.gay

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Dotgay1.JPG
Status: Proposed
Registry: Top Level Design[[Category:{{#sub:Top Level Design|2|-2}}]]
Registry Backend: CentralNic[[Category:{{#sub:CentralNic|2|-2}} Backend]]
Type: Community gTLD
Category: Culture
Community: LGBT community
Priority #: 179 - dotgay LLC
725 - Top Level Design
1089 - Demand Media (United TLD Holdco Ltd.)
1428 - Top Level Domain Holdings

.gay is a new generic top level domain name (gTLD) proposal to ICANN. The proposed .gay string is dedicated for the LGBT community.

Current Applicants

  1. Demand Media (United TLD Holdco Ltd.) - This applicant submitted a Public Interest Commitment, which can be downloaded here.
  2. dotgay LLC - Community Application
  3. Top Level Design
  4. Top Level Domain Holdings - This applicant submitted a Public Interest Commitment, which can be downloaded here.

Application Details

dotGay LLC

Scott Seitz is the CEO of dotgay LLC and selected Neustar to provide back-end registry services. [1] The company is affiliated with the International Gay & Lesbian Travel Association (IGLTA), National Gay & Lesbian Chamber of Commerce (NGLCC) and the National Gay & Lesbian Chamber of Commerce, New York (NGLCCNY). dotgay LLC plans to donate 67% of the revenue generated from the sales of .gay domain names to non-profit LGBT organizations.[2] Its application is a Community Application

Their registration policies will include participation by "authentication partners", which will be gay and lesbian membership organization, ".gay is restricted to members of the Gay Community. Eligibility is determined through formal membership with any of dotgay LLC’s Authentication Partners (AP) from the community." Generic terms, such as "travel", will be reserved at the second level to create community resources, i.e. "travel.gay". [3]

In December 2012 dotGAY LLC began accepting applications from organizations interested in becoming Authentication Partners, despite the fact that the TLD remains in contention.[4]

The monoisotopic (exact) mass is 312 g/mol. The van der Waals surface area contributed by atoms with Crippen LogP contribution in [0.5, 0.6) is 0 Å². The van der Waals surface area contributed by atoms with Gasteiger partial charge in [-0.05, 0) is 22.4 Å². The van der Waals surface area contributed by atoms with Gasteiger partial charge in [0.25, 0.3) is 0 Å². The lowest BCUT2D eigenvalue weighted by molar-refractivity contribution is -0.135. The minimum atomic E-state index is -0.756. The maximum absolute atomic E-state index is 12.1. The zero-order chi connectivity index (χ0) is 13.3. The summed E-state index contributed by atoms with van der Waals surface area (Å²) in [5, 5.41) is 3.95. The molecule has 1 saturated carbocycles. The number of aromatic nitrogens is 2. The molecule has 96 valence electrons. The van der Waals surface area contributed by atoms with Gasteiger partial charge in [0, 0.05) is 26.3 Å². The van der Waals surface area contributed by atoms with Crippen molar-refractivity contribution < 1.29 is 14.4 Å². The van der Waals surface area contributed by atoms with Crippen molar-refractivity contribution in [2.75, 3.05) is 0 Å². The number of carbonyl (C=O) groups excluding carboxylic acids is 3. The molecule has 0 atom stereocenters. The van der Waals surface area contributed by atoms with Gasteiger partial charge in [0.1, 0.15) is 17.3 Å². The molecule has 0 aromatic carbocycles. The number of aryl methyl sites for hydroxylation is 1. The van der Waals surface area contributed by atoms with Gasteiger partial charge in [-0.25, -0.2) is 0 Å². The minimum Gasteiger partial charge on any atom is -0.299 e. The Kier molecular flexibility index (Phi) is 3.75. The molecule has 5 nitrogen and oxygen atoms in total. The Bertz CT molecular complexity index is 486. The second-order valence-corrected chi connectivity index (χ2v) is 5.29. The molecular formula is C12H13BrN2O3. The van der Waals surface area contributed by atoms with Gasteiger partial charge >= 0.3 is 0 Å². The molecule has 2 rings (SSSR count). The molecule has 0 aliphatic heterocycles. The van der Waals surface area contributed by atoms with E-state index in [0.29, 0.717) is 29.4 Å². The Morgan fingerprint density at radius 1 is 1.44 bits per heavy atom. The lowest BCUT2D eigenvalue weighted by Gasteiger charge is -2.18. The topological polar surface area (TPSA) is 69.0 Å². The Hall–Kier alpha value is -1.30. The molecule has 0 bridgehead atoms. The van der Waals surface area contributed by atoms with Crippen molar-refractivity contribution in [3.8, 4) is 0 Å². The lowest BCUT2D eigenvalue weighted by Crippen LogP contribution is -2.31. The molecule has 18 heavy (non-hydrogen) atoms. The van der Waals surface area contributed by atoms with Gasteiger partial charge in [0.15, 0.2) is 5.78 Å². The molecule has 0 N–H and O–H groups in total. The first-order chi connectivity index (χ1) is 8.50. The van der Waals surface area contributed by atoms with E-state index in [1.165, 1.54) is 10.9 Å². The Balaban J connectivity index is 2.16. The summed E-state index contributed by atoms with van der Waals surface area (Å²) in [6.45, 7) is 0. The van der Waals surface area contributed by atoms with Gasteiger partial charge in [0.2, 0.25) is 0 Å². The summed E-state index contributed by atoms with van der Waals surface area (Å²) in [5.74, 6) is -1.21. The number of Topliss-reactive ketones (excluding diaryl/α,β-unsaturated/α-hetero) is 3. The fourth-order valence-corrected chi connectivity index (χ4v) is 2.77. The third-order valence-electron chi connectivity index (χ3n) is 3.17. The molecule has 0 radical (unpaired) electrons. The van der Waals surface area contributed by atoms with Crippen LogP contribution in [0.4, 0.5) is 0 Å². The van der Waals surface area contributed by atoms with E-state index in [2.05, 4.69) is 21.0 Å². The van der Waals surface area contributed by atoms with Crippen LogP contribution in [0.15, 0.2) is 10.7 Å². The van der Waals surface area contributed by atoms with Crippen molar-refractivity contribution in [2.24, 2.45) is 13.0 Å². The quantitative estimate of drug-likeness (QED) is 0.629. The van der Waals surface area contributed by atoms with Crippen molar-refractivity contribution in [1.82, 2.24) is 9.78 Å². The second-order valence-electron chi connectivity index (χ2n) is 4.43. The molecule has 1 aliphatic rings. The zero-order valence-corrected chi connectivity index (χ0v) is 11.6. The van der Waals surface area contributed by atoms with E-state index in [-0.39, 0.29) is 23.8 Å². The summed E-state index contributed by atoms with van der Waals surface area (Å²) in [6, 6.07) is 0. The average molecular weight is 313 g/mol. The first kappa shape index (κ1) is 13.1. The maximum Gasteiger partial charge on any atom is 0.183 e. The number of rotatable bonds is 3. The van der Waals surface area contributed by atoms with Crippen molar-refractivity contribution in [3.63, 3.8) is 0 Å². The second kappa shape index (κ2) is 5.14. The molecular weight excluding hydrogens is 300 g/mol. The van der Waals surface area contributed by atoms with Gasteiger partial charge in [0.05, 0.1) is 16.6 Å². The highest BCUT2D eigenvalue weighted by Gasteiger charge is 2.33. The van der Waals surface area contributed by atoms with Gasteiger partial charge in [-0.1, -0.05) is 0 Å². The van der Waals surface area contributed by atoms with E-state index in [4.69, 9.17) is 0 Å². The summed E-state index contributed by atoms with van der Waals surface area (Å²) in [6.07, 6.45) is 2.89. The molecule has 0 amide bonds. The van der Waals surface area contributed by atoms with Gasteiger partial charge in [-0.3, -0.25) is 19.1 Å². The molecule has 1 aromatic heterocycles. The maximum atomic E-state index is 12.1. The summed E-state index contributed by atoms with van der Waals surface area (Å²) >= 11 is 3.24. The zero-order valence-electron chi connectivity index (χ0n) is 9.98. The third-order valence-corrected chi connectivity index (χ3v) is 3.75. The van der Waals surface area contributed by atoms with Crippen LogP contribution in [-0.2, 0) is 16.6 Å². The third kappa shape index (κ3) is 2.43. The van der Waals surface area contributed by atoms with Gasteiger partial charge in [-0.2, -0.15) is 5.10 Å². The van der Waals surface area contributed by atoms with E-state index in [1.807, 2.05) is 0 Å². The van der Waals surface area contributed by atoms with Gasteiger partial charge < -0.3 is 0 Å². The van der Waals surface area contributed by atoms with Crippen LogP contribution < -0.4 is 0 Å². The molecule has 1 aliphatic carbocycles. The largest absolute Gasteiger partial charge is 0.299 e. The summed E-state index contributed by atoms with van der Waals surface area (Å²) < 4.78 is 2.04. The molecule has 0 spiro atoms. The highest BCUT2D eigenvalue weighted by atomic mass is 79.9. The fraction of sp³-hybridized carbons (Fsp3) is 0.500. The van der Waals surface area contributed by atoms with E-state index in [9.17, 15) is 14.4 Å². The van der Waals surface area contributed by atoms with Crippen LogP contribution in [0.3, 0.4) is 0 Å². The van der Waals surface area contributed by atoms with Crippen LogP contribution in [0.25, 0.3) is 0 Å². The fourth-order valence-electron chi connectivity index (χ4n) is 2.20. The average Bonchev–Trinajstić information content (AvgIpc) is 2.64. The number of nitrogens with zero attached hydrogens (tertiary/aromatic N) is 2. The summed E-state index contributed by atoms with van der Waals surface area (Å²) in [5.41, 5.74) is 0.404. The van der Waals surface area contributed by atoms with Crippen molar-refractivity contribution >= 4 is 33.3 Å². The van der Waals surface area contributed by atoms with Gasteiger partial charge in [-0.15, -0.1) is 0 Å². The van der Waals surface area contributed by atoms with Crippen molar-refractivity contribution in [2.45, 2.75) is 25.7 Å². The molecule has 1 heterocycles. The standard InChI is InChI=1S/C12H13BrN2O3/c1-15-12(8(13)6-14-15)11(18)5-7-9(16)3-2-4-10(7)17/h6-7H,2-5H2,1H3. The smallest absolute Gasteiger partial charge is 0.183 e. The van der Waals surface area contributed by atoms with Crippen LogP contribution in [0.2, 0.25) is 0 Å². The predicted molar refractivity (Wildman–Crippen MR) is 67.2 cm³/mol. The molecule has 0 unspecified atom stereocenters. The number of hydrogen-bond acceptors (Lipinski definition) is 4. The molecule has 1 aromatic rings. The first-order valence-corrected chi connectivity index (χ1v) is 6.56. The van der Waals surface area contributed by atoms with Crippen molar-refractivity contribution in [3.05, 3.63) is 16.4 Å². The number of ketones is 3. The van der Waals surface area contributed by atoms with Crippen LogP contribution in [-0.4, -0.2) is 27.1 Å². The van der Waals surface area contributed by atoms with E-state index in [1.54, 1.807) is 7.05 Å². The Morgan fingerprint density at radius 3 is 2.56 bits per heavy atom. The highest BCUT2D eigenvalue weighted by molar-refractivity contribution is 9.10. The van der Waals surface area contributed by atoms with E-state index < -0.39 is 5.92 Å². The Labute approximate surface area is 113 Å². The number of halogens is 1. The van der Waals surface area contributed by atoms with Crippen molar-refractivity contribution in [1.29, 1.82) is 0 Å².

Top Level Design

Raymond King, CEO of Top Level Design together with his business associate Peter Brual are applying for 10 gTLDs including .gay. Raymond is also the founder & director of ICANNWiki and CEO of Aboutus.org. King assured the presentation and neutrality of ICANNWiki.com will not be affected by his business venture on new gTLDs. CentralNic will provide back-end registry services for the company. [5]

Top Level Domain Holdings

The company confirmed that .gay is one of the 68 gTLD strings it is applying on its own behalf. [6]

On February 26 2013, Top Level Domain Holdings Ltd. announced that it had entered into a funding agreement worth $15 million to be used in the case of auction for a specific unnamed TLD. The investor will not receive ownership of the TLD but a share of future revenues. TLDH did not name the TLD that the funds are directed for, and it is in 11 head to head contentions and 12 featuring more than one contender.[7]

Dot Gay Alliance

It seems the previously announced Dot Gay Alliance is defunct, as it did not apply for the TLD under this name.[8][9]

Possible GAC Objections

A report from Time Techland quoted a statement from Milton Mueller, a Syracuse University professor and ICANN expert, that the contenders for the .gay TLD might face objections among the members of ICANN's Governmental Advisory Committee (GAC) from conservative Arab nations. Mueller's statement reads, "It is clear from conversations with government officials in a couple of conservative Arab countries that they object to .gay."[10]